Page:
Waking up in Los Mochis, Sinaloa. I got here yesterday after about six hours of driving in which I didn’t get pulled over once. Actually, I did get pulled over once, but all they said was, “This car looks good. It should take you far.” They mostly wanted to see my Temporary Import Permit (TIP), aka were bored.
Now, when most people think of Sinaloa, they probably think about the city of Topolobampo, and the “-bampo” suffixes in the names of the cities in general. And this is forgivable. As a young boy I used to dream of Topolobampo. My father would come into my room at night when we lived in Chanhassen, Minnesota, to tuck me in, and I’d be sitting there with my hands behind me head, propping myself up on the pillow.
“What are you thinking about?” my dad would say.
“Oh, dad, you know what I’m thinking about.”
And now here I am, at the age of 37, with the unique opportunity to visit Topolobampo which, in the indigenous language, means, “The place where you get the ferry to La Paz, where you can go diving with sea lions and get good fish tacos at that one place on the boardwalk.”
And thing is: I don’t think I’m even gonna go to Topolobampo.
I’m kidding of course. When most people hear “Sinoloa” they either think: Nothing at all, or, drug cartels. This is probably just because they have a cursory interest in drug cartels or because they’ve watched the series Narcos Mexico. And I’m in the same boat. I was worried about driving through Sinaloa, because I know one of the most famous drug cartels comes from this region. I’m still worried about driving through Sinaloa. But there’s nothing like going to a place to assuage your fears. You get to Los Mochis and you realize it’s a town just like any other. You realize there’s a main park, and a cathedral, and hotels and restaurants. People walking around. Young people sitting outside cafes. Traffic. Noise. Pigeons. Neighbors stopping to talk to each other on the street.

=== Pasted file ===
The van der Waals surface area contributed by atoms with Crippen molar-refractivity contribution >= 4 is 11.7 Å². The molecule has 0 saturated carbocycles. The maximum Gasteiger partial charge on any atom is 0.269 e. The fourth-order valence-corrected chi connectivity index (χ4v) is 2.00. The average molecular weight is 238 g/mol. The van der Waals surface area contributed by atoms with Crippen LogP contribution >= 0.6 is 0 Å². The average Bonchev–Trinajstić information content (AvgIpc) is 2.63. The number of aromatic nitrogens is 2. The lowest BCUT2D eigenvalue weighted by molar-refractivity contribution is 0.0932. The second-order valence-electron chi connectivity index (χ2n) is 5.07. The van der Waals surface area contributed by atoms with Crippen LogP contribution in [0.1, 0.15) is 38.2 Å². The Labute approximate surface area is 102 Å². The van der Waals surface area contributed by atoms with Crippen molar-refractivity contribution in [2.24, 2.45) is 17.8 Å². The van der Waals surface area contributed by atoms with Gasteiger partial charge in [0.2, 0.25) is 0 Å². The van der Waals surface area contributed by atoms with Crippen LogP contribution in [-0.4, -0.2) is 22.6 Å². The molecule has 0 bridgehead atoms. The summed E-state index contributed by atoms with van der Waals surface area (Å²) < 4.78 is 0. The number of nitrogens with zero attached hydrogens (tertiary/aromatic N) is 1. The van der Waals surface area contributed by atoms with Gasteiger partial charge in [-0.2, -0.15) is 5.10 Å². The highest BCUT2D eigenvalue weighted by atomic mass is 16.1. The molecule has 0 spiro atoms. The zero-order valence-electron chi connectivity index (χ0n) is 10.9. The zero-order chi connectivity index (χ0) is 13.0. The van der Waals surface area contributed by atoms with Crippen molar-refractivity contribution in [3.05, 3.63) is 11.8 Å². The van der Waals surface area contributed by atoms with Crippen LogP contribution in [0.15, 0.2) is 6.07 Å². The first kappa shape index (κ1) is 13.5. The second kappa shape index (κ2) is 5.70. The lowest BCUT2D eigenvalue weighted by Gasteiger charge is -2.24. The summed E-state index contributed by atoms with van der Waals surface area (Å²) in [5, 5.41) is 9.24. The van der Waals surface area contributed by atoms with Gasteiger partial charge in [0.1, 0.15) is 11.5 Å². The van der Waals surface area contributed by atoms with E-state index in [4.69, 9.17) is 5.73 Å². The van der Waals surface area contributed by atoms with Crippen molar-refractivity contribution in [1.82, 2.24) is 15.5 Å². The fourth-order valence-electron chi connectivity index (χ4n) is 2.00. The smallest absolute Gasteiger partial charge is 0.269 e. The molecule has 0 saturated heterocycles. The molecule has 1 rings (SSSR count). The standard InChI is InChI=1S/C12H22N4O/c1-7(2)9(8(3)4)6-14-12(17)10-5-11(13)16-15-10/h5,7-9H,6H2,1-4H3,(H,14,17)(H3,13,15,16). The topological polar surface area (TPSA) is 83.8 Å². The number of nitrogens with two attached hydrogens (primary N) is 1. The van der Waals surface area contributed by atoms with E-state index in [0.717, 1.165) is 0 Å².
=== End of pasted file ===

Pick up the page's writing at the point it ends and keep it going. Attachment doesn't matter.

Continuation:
This is Los Mochis.
Topolobampo, after a bit of investigation, actually means “Place where tigers drink water,” and the “-bampo” suffix means “place of water.” Driving through Sinaloa and Sonora you’ll see LOTS of places ending in “-bampo” or “-bempo”: Bachomobampo, Chinobampo, Huatabampo, Sirebampo, Huatabampo, and of course: Mazatlan. These names come from the Cahito or Mayo languages (if I’m off please correct me!), spoken in Sinaloa and Sonora. When I lived in Oaxaca in 2011 I had the opportunity to study the Zapotec indigenous language. The only thing I remember how to say now is, “My eye hurts,” which I can say perfectly. Many people don’t realize how many indigenous languages are spoken throughout Mexico. The Mexican government recognizes 63 indigenous langues, and about 350 dialects of said languages (Wikipedia). Indeed, one thing you’ll notice when talking to Mexicans is they often refer to full-fledged languages as “dialects,” which I find apalling. They’ll call Zapotec “dialect,” or Nahuatl, “dialect.” These are not dialects. These are full-fledged languages, which in turn have their own dialects, just like Spanish has its many dialects in different countries and regions. Over a million people still speak Nahuatl, the language of the Aztecs, so when you get out of bed tomorrow, ask yourself, “Why don’t I speak Nahautl?”
And then go back to bed.
OK, I don’t really have much else to say but I’m gonna keep writing anyway. I’m not sure what to do today. I COULD of course go to Topolobampo, which actually looks kind of cool. First I have to avoid the near panic attack that’s been brought on by the latte this morning. And then I probably have to get another latte.
Ah, yesterday! Yes, it was nice not to get stopped by cops wanting a bribe yesterday. It was nice to get further from the border. And my hotel! My hotel is beautiful! I’m staying at the Best Western Plus in Los Mochis, right across the street from a cathedral and one of the main plazas, both of which I have a view from my damn hotel room. This morning I got up, EXTENDED my stay another night (no way in hell I’m driving more today), and then walked around the park. And then got a latte. And then drank the latte by the pool. And then came up to my room and tried to watch episodes of Alone using a VPN. And then cursed Hulu when it denied me for using a VPN. And then started typing this post, causing the desk I’m writing on to vibrate wildly.
This blog got over 50 views the other day.
I’m almost famous.
The silence right now is beautiful. My neighbors must be out somewhere getting breakfast. It’s not too hot right now. The high down in San Pancho next week is only 70! 70 degrees in freaking Nayarit! It’s glorious. Not glorious if you want heat, but glorious if you’re me and just want sun but nothing too hot. Viva Mexico. It’s time for chilaquiles.